General Astronomy/Star Clusters as Cosmic Laboratories

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It is estimated that the number of the stars in the universe is around 10^{20}. This is calculated based on the fact that there are about 10^9 galaxies in the universe, each of which is composed of an average of 10^{11} stars each.

A nebula is a cloudlike object. Scientists can determine what type of nebula they are observing by examing its spectrum: an emission spectrum indicates glowing gas, while an absorption spectrum indicates a mass of stars. The Pleiades, for instance, has absorption spectrum.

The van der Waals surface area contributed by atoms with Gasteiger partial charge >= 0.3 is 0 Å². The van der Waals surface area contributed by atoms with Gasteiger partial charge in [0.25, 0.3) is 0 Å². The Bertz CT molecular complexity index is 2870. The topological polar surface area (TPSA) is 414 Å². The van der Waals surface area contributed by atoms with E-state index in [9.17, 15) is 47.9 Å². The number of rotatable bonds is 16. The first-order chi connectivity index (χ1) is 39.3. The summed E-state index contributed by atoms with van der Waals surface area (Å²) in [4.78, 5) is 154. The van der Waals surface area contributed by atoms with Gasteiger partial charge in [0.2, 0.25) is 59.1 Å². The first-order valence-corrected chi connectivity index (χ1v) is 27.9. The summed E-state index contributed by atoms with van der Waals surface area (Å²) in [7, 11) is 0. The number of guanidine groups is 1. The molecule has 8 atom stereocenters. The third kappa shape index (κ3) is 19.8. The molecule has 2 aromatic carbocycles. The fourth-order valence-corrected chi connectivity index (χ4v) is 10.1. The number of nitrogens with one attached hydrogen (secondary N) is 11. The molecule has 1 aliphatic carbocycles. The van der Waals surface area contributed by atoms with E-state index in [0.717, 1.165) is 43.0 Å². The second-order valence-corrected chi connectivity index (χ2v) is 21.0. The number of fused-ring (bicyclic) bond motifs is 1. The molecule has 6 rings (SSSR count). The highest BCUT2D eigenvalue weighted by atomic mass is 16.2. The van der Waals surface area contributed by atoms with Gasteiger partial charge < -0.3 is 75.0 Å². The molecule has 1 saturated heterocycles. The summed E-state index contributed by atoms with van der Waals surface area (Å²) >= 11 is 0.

Two kinds of nebulae are open clusters (loose groups of a few hundred stars; e.g. Pleiades, Hyades, Ursa Major) and globular clusters (spherical nebulae with hundreds of thousands of stars, such as M13 in Hercules and M3 in Canes Venatici). Most nebulae appear as a hazy patch when viewed with a small telescope. Dark nebulae are gaseous clouds that block light. This is where stars form.

Stars are created when gravity collapses dust and gasses together.